Jupiter may be the biggest planet in the Solar System, but its days are numbered. Because today, we’re using Earth’s biggest, baddest bombs to blow the gas giant into oblivion. How many nukes would you need to do the job? What obstacles would these rocket-bound bombs encounter on the way? And would one nuclear explosion ignite the entire planet?
Nuclear weapons are so powerful that even the low-yield versions, like those dropped on Japan by the U.S. in World War II, have the explosive equivalent of 15-20 kilotons of dynamite each. What makes them so volatile is that they harness the intense energy-releasing power of nuclear fission or fusion. These are the same processes that happen in our very own Sun.
So be careful when moving these things out to Jupiter. One false move and you could be incinerated by a fireball as hot as the center of the Sun. In order to blow Jupiter to bits, one single bomb wouldn’t necessarily be up for the task. Good thing for this scenario there are a lot of nuclear weapons on Earth. Maybe the safest plan would be getting them all off our planet anyway.
Given the top-secret nature of military activities, it’s hard to know the exact number. Estimates put the global arsenal at about 12,700, with the U.S. and Russia battling for the top spot with 5,500 to 6,000 weapons each. Well, there’s no use in delaying. Let’s get these rockets off Earth as fast as possible.
The distance between Earth and Jupiter fluctuates from about 590 million km (365 million mi) to 970 million km (600 million mi). In the past, missions like the Galileo space probe took nearly five years to make this journey to the gas giant. Our rockets wouldn’t take this long. Galileo had to be slow enough to enter Jupiter’s orbit. We’d just need to hit the planet head-on.
So you’d only be looking at between 550 and 650 days to get the job done. You shouldn’t be too reckless and speedy, though. You don’t want to nuke something else by accident. Bypassing the Moon and Mars would be easy enough, but getting safely through the asteroid belt would be like navigating a minefield.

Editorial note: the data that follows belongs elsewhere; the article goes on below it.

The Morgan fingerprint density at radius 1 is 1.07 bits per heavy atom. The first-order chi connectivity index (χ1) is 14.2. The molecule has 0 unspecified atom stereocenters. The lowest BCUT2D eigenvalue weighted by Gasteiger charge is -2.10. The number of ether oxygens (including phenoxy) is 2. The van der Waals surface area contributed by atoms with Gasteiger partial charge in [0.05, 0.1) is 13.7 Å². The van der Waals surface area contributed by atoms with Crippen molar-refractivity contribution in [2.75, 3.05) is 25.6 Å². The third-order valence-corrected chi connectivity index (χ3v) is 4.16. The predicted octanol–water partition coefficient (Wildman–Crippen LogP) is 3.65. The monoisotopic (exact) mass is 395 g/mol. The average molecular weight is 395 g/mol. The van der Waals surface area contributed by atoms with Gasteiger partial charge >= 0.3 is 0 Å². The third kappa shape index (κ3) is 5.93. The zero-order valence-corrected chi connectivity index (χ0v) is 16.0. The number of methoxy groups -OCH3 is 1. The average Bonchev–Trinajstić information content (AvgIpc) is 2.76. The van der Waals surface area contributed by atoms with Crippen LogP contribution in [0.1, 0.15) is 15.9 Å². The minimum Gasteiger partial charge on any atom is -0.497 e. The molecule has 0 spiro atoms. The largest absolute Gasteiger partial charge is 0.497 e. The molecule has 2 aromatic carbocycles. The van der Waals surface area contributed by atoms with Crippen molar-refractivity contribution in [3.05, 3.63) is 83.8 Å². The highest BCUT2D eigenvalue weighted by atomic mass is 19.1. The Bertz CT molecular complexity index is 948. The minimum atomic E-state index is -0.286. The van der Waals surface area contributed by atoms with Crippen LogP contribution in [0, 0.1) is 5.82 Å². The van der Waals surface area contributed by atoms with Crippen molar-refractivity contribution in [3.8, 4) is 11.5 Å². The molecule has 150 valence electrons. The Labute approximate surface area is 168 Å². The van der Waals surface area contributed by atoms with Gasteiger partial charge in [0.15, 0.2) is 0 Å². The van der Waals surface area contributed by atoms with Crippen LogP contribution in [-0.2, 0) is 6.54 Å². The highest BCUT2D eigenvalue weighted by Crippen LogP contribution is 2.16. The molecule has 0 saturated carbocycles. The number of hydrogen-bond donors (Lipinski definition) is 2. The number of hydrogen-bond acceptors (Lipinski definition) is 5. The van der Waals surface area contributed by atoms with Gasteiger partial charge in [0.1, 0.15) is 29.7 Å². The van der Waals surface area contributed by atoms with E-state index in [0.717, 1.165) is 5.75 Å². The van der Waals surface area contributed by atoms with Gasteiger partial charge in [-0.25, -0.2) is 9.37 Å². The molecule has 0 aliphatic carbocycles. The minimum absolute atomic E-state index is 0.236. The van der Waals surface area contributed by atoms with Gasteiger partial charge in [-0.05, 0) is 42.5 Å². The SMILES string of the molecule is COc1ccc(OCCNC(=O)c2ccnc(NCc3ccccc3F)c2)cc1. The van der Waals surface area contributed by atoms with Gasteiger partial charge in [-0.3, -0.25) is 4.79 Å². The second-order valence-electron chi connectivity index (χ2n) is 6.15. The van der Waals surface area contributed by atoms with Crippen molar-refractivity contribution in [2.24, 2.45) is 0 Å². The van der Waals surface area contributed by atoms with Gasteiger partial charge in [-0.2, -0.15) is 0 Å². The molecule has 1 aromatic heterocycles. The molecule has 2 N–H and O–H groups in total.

There are millions of asteroids riddled between Mars and Jupiter. And while the average distance between them is a not-so-worrisome 966,000 km (600,000 mi), sometimes it can still get a little cramped in there. Jupiter is partly to blame for this. The planet’s massive gravitational influence causes many of these to group into clusters known as families.
Carelessly navigating through one, like the Flora family, and you’d better hope none of our rockets collide with any of its 400 asteroids. For the best chances of success, you should aim to transport your rockets through the Kirkwood gaps. These are nearly asteroid-free regions in the belt. Because you’d hate to see all of our planet’s nukes detonate themselves in a blinding chain reaction before reaching our target.
As the first of our bombs exploded on Jupiter, you’d see bright flashes back here on Earth. Just like when the Shoemaker-Levy 9 comet slammed into Jupiter in 1994. But that only released 5% as much energy as the Tsar Bomba, the largest bomb ever created. So with thousands of our nuclear bombs, Jupiter’s days would have to be numbered right? Well, not exactly.
Even though our nukes could produce an explosion hotter than the Sun, this wouldn’t cause all the hydrogen on Jupiter to ignite. It just isn’t dense enough to sustain nuclear fusion. Even if every bomb were detonated, Jupiter wouldn’t blow up completely either. In order to do that, we’d need to unleash as much energy as the Sun releases over 160 years, all at once.
And for that highly energetic result, about one billion billion nukes would be required. Somewhat more than the 12,700 in our arsenal. To build that many bombs, you’d need a combined mass of material that would be almost twice that of the largest moon in the Solar System, Jupiter’s Ganymede. No small feat, since it’s bigger than Pluto and Mercury.
Well, that was pretty anticlimactic. Maybe you’d be better off seeing what could happen by taking things to the extreme here on Earth. Like dropping a nuke into the deepest part of the ocean.
- “Jupiter’s Atmosphere & The Great Red Spot”. Nola Taylor Tillman. 2018. space.com.
- “How Do Nuclear Weapons Work?”. 2016. ucsusa.org.
- “The Sun and Nuclear Fusion”. 2022. wwu.edu.
- “Status Of World Nuclear Forces”. 2022. fas.org.
- “Could We Light Jupiter Into A Star With A 500 Megaton Nuke?”. 2020. spaceaustralia.com.au.